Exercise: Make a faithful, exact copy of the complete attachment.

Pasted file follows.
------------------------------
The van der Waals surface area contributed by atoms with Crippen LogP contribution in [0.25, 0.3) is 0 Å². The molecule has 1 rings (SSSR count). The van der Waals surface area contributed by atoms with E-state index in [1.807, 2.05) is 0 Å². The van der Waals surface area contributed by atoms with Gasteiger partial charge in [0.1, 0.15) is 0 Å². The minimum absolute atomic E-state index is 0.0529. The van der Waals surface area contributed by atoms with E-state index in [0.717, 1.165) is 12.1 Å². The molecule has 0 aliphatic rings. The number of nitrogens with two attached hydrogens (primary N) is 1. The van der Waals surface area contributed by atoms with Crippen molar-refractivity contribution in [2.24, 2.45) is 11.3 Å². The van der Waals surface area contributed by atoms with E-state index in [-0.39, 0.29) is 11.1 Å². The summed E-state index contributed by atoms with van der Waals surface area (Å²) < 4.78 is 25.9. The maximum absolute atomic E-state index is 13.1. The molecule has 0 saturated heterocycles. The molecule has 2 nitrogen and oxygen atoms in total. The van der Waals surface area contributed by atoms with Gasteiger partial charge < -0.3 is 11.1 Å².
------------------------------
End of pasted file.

The van der Waals surface area contributed by atoms with Crippen LogP contribution in [0.25, 0.3) is 0 Å². The molecule has 1 rings (SSSR count). The van der Waals surface area contributed by atoms with E-state index in [1.807, 2.05) is 0 Å². The van der Waals surface area contributed by atoms with Gasteiger partial charge in [0.1, 0.15) is 0 Å². The minimum absolute atomic E-state index is 0.0529. The van der Waals surface area contributed by atoms with E-state index in [0.717, 1.165) is 12.1 Å². The molecule has 0 aliphatic rings. The number of nitrogens with two attached hydrogens (primary N) is 1. The van der Waals surface area contributed by atoms with Crippen molar-refractivity contribution in [2.24, 2.45) is 11.3 Å². The van der Waals surface area contributed by atoms with E-state index in [-0.39, 0.29) is 11.1 Å². The summed E-state index contributed by atoms with van der Waals surface area (Å²) < 4.78 is 25.9. The maximum absolute atomic E-state index is 13.1. The molecule has 0 saturated heterocycles. The molecule has 2 nitrogen and oxygen atoms in total. The van der Waals surface area contributed by atoms with Gasteiger partial charge < -0.3 is 11.1 Å².